Text by Dorothy Smith published in ‘..the lives we live..’, Grangegorman Public Art in December 2020
Drawing a rich metaphorical word.
We draw water
draw things behind us
draw things to us
draw attention to ourselves
We can withdraw from a person or place
We can become withdrawn
We can withdraw to a drawing room
We are drawn to certain people and places
We are drawn to activities and objects
As people we are drawn together
People have been hung, drawn and quartered
We draw pictures.
What is happening when we draw?
To draw implies movement, a shift from one place or way of being to another, a transition from one state or function to another.
The water moves from the well or river to the bucket and becomes a liquid to drink or wash with. The curtains extend across the window and block the light, provide privacy. Air moves from outside our body to inside and becomes part of us. We remove ourselves from others physically or emotionally. Our focus, attention and physical being shift when we are attracted to new places, people, objects and activities.
The act of drawing embodies movement; a pencil moving across a page, a stimulus transformed into marks, information and ideas being sifted, sorted, processed. The source material from which we draw can be visual, conceptual, emotional, it can be a clear idea or a ‘niggling’ thought. Drawing transforms this source into another state, in a specific place, giving it form and function. Some ideas will never be realised or generated if not worked out through drawing. Drawing is searching. It is a way of thinking. It makes ideas visible.
Drawing is an intrinsic part of human existence. Drawing goes back through time and form, from a luminous example such as the Lasceaux cave drawings of 20,000 years ago, to ipad sketches of the present day. Everyone, with few exceptions, has drawn at some stage in their lives. We start drawing at an early age often before the age of one. Drawing is non-discipline specific; architects, cartographers, engineers, and all designers draw to capture, develop and visualise ideas, to communicate. Drawing has a role in medicine, maths, the sciences, and communications. Drawing is not the preserve of the artist.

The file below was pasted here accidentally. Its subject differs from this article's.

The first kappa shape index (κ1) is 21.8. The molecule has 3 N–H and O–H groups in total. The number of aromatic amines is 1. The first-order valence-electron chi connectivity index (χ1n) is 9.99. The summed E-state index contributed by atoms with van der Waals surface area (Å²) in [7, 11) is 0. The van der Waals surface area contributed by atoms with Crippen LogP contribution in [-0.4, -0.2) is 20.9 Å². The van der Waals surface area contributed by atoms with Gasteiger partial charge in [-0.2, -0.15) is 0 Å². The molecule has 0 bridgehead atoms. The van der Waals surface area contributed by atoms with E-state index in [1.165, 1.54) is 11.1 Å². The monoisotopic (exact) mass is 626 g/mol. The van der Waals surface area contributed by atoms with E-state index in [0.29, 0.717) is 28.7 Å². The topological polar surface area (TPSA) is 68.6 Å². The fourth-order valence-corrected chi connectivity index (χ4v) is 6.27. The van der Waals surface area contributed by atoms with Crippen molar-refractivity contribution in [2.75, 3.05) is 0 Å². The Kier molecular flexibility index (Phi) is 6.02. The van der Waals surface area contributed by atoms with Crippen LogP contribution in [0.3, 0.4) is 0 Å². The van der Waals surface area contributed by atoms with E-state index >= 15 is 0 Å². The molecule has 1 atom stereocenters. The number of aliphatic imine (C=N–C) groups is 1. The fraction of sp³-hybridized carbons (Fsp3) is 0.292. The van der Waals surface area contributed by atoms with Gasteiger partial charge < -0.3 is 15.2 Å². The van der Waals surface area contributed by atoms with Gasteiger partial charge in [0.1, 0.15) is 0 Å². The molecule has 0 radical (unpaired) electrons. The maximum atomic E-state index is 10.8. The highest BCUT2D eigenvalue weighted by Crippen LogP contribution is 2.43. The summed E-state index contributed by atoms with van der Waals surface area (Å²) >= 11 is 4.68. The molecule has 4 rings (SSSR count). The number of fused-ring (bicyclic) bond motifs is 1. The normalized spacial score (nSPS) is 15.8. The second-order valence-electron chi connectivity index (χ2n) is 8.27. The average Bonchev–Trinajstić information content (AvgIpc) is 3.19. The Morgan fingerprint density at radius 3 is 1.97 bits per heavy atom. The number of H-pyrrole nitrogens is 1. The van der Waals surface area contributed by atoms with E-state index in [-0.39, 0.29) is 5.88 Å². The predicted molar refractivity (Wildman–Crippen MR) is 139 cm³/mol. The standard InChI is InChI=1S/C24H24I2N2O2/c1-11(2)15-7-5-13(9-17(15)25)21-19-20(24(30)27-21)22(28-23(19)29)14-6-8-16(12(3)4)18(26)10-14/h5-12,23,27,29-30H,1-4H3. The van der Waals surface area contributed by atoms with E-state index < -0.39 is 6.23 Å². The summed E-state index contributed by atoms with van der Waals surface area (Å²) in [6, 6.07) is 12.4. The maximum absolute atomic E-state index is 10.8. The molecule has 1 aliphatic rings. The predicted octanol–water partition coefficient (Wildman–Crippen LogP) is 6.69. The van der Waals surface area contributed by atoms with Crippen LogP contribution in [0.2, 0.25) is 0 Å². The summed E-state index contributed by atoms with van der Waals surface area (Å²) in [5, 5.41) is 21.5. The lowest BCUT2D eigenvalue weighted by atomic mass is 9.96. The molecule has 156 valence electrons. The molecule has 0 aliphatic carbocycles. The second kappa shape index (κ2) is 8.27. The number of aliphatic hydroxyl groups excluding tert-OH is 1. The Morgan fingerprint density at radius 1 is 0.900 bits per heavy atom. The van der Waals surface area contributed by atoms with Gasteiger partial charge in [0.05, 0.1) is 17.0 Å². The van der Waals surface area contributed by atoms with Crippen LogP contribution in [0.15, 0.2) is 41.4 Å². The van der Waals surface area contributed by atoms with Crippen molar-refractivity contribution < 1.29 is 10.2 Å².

Drawing is both a verb and a noun. To draw is a process. A drawing is a product. All drawing takes place somewhere on this continuum from process to product. In early childhood children are involved in the process of drawing with little concern for the look of their drawing. Teenagers become concerned with the look, wanting to get it ‘right’. Where anyone’s work lies on this continuum is dependent on the person, the discipline and the context in which the work is happening. Some people will work exclusively on one end or the other of this continuum, others will, in exploring an idea or over the course of a project move back and forth along its full length. No two people draw alike. No two people see in the same way.
Drawing is a quiet word. It has an intrinsic psychological component. It operates in a private sphere and requires concentration, attention with an openness to chance. It is a unique way of interacting with the world and with oneself. It is an embodied activity that necessitates the moving, distilling, arranging and sorting of information from, potentially, many sources into new ideas and knowledge.
Dorothy Smith, May 2020
This text was based on a short talk I gave at Drawing Together, a public seminar which took place in St Laurence’s Church, Grangegorman, Dublin, 12 October 2019. Curated by Conor Sreenan GDA (Grangegorman Development Agency), held in association with the Irish Architecture Foundation Open House Dublin. Drawing Together launched a series of City Drawings by plattenbaustudio. These drawings, commissioned by GDA, marked the 10thanniversary of breaking ground at Grangegorman, following the masterplan for the site drawn by architect James Mary O’Connor of Moore Ruble Yudell Architects. The event gathered architects Valerie Mulvin, James Mary O’Connor, Jennifer O’Donnell, Jonathan Janssens, moderated by artist Dorothy Smith, to discuss the role and value of drawing in city-making.